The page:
Why “Social” Justice? More questions for Zwolinski and Tomasi

You offer a quote from Hayek which you say “affirms the importance of ‘social justice.’” The quote, however, refers to “justice,” not to “social justice,” and in the next sentence, which you do not quote, Hayek explicitly rejects the latter term.

You describe the “veil of ignorance” argument as being first proposed by Hayek and then, decades later, by Rawls. The passage you cite was published five years after Rawls published A Theory of Justice; your earlier date is the date at which Hayek says he started thinking about the idea, not the date at which he proposed it. It was not Hayek but Harsanyi who proposed the veil of ignorance almost two decades before Rawls. Unlike Rawls, Harsanyi followed the logic of the argument to where it led—judging a society by its average utility.

You ask “what sorts of social systems tend to help people, to make the best of people’s creative capacities, and to encourage the tide of wealth to rise high, so that even the lowest paid workers do well?” Is the “so that even” clause intended as an essential criterion for a good society or merely an observation about one of the attractive features of a society that maximizes utility?

In various places, you refer to “concern for the poor.” Do you mean “concern especially for the poor?” For the Rawlsian, the poor occupy a special position. For the utilitarian, the poor count, but only in the same sense that everyone else counts. Those are two quite different positions, and you never clearly distinguish between them. That is particularly disturbing, considering that it is the first which you appear to be advocating but the second that is historically linked to libertarianism.

What does “social justice,” as you use the term, mean—what does “social” add to “justice?”

I can see three possible arguments for including social justice within libertarianism. The first is historical—but, while you have offered evidence that classical liberals cared about things other than rights, you have offered no evidence that they were especially concerned about the one thing—the status of the poor—that defines social justice as the term is currently used. The second is philosophical—but you have agreed that Rawls’ derivation is unsatisfactory, and you have offered no alternative.

The third is to make libertarianism more persuasive to non-libertarians, especially liberal academics. To do that, you need some version of social justice that is both consistent with libertarian principles and sufficiently robust to satisfy liberals. Nozick’s version of the Lockean Proviso is about as close as you are going to come, and I do not think it will do the job. His “baseline” is how well off people would be in a world without private property in land. Would you consider your concerns with social justice satisfied by a world in which the poorest people received an income of a thousand dollars a year, almost everyone else at least a hundred thousand?

Do you think the people whom you hope to persuade by arguing that libertarians, too, are concerned with social justice would consider that such a world satisfied their concerns?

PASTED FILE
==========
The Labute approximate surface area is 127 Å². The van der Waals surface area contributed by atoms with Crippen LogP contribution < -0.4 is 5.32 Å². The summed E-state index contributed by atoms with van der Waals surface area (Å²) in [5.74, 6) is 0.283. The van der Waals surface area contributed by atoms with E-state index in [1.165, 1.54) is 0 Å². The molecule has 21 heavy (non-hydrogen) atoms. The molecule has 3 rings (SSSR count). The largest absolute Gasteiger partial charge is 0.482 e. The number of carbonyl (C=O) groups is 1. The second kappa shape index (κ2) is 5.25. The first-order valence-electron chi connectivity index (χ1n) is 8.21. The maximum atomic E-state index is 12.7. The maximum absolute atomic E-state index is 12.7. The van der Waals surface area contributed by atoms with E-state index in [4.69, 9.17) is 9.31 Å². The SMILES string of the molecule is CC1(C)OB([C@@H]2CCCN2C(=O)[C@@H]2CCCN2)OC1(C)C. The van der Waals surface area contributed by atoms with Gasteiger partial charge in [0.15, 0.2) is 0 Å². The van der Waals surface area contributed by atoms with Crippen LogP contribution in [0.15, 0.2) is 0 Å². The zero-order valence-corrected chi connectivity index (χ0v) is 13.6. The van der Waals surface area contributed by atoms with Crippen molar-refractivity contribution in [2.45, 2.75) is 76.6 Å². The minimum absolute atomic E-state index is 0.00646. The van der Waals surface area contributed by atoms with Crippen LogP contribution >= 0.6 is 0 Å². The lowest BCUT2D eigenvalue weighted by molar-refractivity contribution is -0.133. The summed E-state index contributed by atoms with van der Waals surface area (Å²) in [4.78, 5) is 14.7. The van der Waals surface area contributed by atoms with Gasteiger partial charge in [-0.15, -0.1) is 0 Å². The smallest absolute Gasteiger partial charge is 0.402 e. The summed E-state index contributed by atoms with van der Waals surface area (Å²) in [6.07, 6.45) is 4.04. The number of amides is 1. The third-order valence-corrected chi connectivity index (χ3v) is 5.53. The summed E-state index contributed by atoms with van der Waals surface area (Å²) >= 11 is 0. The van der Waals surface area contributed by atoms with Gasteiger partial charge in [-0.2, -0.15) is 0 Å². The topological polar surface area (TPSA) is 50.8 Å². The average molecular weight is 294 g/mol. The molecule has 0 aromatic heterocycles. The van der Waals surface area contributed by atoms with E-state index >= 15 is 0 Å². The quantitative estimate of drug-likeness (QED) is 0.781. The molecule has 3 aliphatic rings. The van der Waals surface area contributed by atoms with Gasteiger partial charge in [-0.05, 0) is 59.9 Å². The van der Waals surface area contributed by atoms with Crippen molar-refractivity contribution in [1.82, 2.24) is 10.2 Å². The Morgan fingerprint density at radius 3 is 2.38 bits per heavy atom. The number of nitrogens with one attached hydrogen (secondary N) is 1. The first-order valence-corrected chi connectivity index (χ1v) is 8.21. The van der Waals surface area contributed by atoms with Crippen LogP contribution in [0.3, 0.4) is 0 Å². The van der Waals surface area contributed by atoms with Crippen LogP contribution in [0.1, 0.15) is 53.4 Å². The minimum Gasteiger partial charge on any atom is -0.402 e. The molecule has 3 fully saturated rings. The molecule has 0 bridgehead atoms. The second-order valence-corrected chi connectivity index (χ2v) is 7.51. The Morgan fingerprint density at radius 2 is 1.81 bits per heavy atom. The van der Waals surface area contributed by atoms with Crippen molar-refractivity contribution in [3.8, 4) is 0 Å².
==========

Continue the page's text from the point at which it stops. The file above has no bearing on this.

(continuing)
Also from this issue

Lead Essay

  • Matt Zwolinski and John Tomasi propose to refocus the libertarian movement. Although they agree that individual property rights are important, they propose to return libertarianism to its nineteenth-century intellectual roots. They argue that the classical liberals valued property rights for different reasons, perhaps, than we in the movement value them now: Property rights were intended to protect the least well-off workers in society. A “neoclassical liberal” would not advocate a welfare state, but would certainly value social justice; his means of attaining it would be through the institutions of property and contract.

Response Essays

  • Roderick T. Long criticizes the sharp distinctions drawn by Zwolinski and Tomasi between nineteenth-century classical liberals and the “Unholy Trinity” of Mises, Rand, and Rothbard. He suggests many areas in which the earlier thinkers were not as Zwolinski and Tomasi characterize them, as well as several where Mises, Rand, and Rothbard don’t conform either. Long stresses the importance of class analysis in the thought of nineteenth-century classical liberals and points to its resurrection as a key aspect of Rothbard’s thought in particular. This, he suggests, points the way toward a “bleeding-heart absolutism” – an ideology critical of every form of state power, yet also prioritizing the moral claims of the poorest in society.

  • David Friedman argues that the pre-twentieth century classical liberals were motivated not by a concern for the poor per se, but by utilitarian reasoning. The “working poor” were a large majority of society in their time, and authors like Adam Smith must be read in their historical context. Doing so reveals Smith to be a progenitor of Jeremy Bentham, not John Rawls. Utilitarianism brings problems of its own, of course, but it should not be confused with social justice.

  • Alexander McCobin argues that libertarians often engage in unproductive debates about who or what is “more” libertarian. One thing lost in these debates is that, across the wide sweep of intellectual history, significant libertarian figures have usually felt free to draw from a wide array of justifications and policy approaches. Each was a product of a particular historical era, and there is no reason to find fault with any of them simply on that account. To advance liberty, we should think and write about libertarian principles in terms that unbiased observers will find persuasive today.